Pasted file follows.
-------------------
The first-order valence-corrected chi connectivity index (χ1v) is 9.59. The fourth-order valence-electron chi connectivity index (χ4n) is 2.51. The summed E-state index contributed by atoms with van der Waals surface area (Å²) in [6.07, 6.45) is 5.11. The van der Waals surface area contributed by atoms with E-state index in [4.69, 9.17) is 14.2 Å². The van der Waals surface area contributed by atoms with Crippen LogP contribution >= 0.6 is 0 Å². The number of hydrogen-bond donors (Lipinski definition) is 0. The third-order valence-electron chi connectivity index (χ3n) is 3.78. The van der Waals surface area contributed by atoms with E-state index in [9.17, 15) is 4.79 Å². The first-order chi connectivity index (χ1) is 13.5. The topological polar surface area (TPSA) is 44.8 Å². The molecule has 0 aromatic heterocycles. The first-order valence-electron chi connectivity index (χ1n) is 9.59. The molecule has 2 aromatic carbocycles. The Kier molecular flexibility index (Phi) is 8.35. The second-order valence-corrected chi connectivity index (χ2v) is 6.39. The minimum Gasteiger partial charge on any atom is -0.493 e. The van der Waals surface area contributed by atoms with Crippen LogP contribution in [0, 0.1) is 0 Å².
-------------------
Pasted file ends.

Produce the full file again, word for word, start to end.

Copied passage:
The first-order valence-corrected chi connectivity index (χ1v) is 9.59. The fourth-order valence-electron chi connectivity index (χ4n) is 2.51. The summed E-state index contributed by atoms with van der Waals surface area (Å²) in [6.07, 6.45) is 5.11. The van der Waals surface area contributed by atoms with E-state index in [4.69, 9.17) is 14.2 Å². The van der Waals surface area contributed by atoms with Crippen LogP contribution >= 0.6 is 0 Å². The number of hydrogen-bond donors (Lipinski definition) is 0. The third-order valence-electron chi connectivity index (χ3n) is 3.78. The van der Waals surface area contributed by atoms with E-state index in [9.17, 15) is 4.79 Å². The first-order chi connectivity index (χ1) is 13.5. The topological polar surface area (TPSA) is 44.8 Å². The molecule has 0 aromatic heterocycles. The first-order valence-electron chi connectivity index (χ1n) is 9.59. The molecule has 2 aromatic carbocycles. The Kier molecular flexibility index (Phi) is 8.35. The second-order valence-corrected chi connectivity index (χ2v) is 6.39. The minimum Gasteiger partial charge on any atom is -0.493 e. The van der Waals surface area contributed by atoms with Crippen LogP contribution in [0, 0.1) is 0 Å².